I have been thinking, deeply, about the crisis – or perhaps one ought to say, converging crises – facing the West at this time in our history. And I have come to the conclusion that the primary problem facing our Western civilization in dealing with Islamist terrorism and, more broadly, the multi-pronged (religious, paramilitary, socio-cultural, and as a sub-set of the latter, sexual) jihad against us, is not simply that Christians are too nice for our own good. We may well be, but the root problem goes deeper than that.

The real problem, I think, is that far too many Christians have lost their faith. I am not talking about the atheists, militant or otherwise; I am not even talking about the “nones” (Religious Affiliation? None of the Above), although the growth of both is concerning. I am talking about professed Christians who, while they may still accept the moral codes and social norms (however diluted or creatively interpreted) of Christianity, have nonetheless lost sight of the core principle: namely, the identity of Christ Himself, within the doctrine of the Holy Trinity (one God in three Persons: Father, Son, and Holy Spirit).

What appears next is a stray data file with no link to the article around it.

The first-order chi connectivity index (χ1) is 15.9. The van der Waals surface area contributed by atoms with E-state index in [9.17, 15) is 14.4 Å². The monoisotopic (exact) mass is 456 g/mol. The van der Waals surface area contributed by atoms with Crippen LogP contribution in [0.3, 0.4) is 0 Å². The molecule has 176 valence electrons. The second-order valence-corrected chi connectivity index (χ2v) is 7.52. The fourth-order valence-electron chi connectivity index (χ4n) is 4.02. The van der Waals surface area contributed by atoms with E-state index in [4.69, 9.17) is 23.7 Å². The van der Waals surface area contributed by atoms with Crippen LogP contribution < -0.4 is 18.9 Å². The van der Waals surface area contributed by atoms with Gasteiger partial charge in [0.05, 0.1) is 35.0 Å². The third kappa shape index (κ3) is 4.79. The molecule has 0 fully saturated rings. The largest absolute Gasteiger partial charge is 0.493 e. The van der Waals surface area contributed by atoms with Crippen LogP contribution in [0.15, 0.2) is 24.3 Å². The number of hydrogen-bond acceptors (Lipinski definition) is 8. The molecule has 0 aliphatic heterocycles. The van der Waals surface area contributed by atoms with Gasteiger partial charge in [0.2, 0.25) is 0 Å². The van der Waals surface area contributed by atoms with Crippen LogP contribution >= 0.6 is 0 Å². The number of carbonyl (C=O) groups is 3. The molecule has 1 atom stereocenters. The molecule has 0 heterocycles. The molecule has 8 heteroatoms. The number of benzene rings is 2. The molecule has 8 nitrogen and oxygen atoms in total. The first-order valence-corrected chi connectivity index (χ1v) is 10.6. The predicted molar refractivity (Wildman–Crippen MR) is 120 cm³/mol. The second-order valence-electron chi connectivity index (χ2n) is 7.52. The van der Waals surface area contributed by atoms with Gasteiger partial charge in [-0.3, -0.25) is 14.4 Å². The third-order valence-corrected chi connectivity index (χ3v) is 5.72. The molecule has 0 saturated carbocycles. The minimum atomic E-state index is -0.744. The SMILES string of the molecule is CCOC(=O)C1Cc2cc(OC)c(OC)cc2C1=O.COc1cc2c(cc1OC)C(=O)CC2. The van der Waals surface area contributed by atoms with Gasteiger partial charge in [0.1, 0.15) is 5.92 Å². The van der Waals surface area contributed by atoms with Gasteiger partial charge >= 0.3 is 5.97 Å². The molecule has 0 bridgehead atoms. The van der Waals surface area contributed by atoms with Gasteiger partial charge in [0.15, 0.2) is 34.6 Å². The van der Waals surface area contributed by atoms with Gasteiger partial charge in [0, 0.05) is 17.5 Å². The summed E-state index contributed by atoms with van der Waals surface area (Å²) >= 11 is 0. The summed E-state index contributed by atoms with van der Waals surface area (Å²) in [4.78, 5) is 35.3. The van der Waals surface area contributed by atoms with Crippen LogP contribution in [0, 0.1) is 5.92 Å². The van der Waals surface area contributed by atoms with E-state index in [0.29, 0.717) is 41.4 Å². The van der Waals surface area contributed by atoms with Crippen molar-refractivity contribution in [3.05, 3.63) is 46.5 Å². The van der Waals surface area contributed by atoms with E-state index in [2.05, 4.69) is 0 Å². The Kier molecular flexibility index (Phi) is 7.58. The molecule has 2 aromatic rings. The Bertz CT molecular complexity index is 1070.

Why do I say that? Simply this: if you really and truly believed that Christ is the only and eternal Son of God, the Incarnate Word of the Father –

the only-begotten Son of God; Begotten of his Father before all worlds, God of God, Light of Light, Very God of very God; Begotten, not made; Being of one substance with the Father; By whom all things were made,

in the words of the Nicene Creed, which has defined the essentials of the faith since 325 AD – then it would matter to you, and matter deeply, that Christians are being murdered en masse in the name of Islam, in the Middle East, Africa, and elsewhere; that churches in Europe are emptying at an alarming rate, and many of them are either being destroyed or turned into mosques; that according to some reports, as many as 40% of Moslems, ordinary Moslems, in the West would prefer to live under Sharia law; that Islamists – and not just ISIS terrorists, but relatively ordinary Moslem preachers and relatively ordinary Moslem believers – are actively calling for and expecting the conquest of the West by Islam, the imposition of Sharia for Moslems living in Western countries, and other special privileges for Moslems not granted to followers of any other religion.

As Italian journalist and author Giulio Meotti puts it, writing for The Geller Report,